Remembering the Forgotten World

Wednesday 18 March
We woke this day with a feeling of excitement. We were back on the road, heading north, but also, heading via the Forgotten world Highway. Corrr, there’s a highway name with a bit of romance. Much better than “Pacific” or SH43, or “The Pigroot”! The Forgotten World highway goes from Stratford to Taumaranui, about 150kms of mostly corners and hills. It goes through an area of the country that is mostly forgotten, parts developed and then left behind.
So, we were up and away from the camping gound by 9:30am – that’s early for us. We found a park opposite the Pak and Save supermarket that was long enough for us – we’re about 13m long with the car on the back. Then it was on to Inglewood and the truckstop there for fuel for Suzi. We turned off at Stratford at 11:10am, and started on the Forgotten World Highway. For a start it was typical Taranaki dairy county, except with a narrower road.

Then we climbed up to the first of the four saddles on the road, and what was considered the border with the “back country”. This was on a steep ridge, and from either side at the top there was a steep drop down to the valley below. The information board at the top said there had been hopes early on that a tunnel would be built to go under the saddle. It was clearly an excellent candidate for one, it was a very short distance through the ridge. From here on became progressivly more remote, and the road became more winding. Bend after bend we headed on – still on good sealed road – nominally two way.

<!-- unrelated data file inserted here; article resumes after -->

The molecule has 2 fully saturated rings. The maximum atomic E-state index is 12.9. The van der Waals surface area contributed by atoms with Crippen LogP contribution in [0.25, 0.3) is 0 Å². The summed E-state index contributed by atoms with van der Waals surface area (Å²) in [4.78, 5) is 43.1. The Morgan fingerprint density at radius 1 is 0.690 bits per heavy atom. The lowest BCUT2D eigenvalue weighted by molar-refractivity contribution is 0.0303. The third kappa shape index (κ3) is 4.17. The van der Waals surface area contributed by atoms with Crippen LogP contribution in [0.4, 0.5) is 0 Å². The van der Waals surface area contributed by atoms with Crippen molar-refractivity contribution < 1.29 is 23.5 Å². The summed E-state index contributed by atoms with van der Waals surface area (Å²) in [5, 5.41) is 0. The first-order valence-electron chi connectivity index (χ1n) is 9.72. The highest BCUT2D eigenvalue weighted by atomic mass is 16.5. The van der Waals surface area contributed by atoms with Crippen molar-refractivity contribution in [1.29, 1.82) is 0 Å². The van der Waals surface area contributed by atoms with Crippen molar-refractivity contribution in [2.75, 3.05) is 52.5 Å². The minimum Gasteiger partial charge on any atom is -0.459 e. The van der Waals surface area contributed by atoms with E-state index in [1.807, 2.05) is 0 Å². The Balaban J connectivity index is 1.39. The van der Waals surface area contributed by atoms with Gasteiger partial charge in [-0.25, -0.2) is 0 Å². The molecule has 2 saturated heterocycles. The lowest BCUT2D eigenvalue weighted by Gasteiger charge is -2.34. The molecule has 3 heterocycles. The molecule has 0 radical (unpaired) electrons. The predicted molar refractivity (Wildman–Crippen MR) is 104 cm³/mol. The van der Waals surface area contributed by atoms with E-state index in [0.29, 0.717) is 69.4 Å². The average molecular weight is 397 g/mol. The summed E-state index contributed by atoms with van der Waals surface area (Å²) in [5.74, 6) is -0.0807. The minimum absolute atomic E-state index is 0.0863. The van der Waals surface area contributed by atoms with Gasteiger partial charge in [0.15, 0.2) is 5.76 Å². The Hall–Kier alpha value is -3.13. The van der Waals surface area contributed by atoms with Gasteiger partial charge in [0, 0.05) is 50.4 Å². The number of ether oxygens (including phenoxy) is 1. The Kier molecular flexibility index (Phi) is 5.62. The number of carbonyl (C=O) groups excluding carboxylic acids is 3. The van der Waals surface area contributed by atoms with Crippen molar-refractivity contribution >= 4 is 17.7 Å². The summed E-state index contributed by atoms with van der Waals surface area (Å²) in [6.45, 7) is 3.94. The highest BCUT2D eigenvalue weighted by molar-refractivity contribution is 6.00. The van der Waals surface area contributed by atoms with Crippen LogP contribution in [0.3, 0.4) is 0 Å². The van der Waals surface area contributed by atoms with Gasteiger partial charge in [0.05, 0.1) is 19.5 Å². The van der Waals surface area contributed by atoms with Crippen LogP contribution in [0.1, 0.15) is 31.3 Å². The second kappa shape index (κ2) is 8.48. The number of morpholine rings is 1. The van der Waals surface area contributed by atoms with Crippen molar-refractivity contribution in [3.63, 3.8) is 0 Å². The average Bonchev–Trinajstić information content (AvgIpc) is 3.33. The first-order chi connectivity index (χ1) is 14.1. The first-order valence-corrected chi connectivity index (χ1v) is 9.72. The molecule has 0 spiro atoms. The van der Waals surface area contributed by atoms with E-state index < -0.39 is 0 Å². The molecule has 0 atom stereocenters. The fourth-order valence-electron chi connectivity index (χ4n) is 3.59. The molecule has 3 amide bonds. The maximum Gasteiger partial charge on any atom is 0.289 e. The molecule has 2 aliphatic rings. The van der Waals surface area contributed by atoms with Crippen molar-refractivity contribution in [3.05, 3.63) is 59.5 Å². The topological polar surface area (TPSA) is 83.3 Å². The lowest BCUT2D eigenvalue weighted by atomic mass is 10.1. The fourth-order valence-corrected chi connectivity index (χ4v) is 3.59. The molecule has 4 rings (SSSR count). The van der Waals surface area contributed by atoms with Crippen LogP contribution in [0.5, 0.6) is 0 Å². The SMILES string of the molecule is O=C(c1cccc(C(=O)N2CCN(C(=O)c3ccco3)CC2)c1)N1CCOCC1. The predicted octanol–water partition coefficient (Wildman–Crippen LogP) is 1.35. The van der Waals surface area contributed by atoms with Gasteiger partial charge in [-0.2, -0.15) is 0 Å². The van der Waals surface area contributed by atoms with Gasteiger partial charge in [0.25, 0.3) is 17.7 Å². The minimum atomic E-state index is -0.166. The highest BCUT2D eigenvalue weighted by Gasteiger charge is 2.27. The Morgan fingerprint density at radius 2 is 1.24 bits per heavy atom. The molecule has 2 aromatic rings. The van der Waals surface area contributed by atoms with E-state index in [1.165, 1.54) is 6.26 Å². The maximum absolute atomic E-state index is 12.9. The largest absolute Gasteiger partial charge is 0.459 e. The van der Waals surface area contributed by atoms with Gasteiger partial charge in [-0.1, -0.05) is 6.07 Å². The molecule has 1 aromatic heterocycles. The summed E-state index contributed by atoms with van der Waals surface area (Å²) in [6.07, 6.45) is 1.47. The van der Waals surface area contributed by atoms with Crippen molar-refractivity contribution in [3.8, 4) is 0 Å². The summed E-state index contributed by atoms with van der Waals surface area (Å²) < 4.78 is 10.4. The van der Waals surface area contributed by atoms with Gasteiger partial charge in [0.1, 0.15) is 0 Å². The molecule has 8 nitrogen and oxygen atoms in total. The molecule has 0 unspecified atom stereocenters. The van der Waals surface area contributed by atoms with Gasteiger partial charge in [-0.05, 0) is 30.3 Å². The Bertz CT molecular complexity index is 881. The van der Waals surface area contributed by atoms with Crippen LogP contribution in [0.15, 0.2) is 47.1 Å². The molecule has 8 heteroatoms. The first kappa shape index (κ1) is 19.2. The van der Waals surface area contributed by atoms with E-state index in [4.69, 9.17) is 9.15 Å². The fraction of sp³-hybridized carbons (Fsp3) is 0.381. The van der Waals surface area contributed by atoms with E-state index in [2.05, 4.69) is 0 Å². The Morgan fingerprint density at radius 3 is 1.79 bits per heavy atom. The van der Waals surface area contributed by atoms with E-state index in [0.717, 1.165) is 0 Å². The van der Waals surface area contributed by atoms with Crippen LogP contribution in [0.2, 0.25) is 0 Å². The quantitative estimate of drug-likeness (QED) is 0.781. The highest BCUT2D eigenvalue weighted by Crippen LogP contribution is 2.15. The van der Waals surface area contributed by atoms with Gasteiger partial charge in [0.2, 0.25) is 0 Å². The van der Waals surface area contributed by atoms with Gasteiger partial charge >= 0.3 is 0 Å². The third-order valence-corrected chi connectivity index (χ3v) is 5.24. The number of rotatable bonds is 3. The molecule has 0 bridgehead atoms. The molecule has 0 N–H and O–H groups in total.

We stopped on another saddle covered in lovely native bush. There was a track leading off this one, and we walked 100m or so along it. There is really only one town along the entire highway, Whangamomona. It used to have a population of something like 300, and now has more like 30 people living there. And a famous pub. And a famous independant state – they declared themselves independant back in 1989 over the way the regional council were arbitrarily drawn in the local government reorganisation. They have passports and Presidents and independance days. A goat was President for a while a few years back – rather a lovely gesture.

We reached Whangamomona at 1.45pm, ready for a stop. We enjoyed a small beer (mine was the Independant Ale) and great toasted sandwiches, and a walk around the main street. Then it was on and on – more corners, and the final saddle. There is a cafe here, but unfortunately it had closed and was for sale. So we parked nearby and made our own coffee. Then it was on and on, more corners and hills and bush.

There was 12 kms of unsealed road, starting with the only tunnel on the “main” road, the Moki tunnel. This is a single-lane tunnel, high and narrow – but wide enough, and maybe 150m long. A fun feature of an interesting road.

The unsealed bit was through a dramatic gorge – one of the scenic highlights of the day. It was getting later in the day, so maybe traffic was thinning out. But on this 12 km section we met only one vehicle coming the other way, and nothing caught up with us going the same way. It was almost deserted. Which was good – there were some narrow bits. We finally reached Taumaranui at 7.15pm, and drove on to the Holiday Park – a pleasant spot just south of the town. We’d driven only 190kms from New Plymouth – it seemed to take all day. We’d made lots of stops along the way. And our average speed for the whole day was only 40 kmph – reflecting the narrow winding nature of most of the road.
It was certainly an interesting day along a challenging road through fascinating country. There is still adventure  along state highways in NZ.

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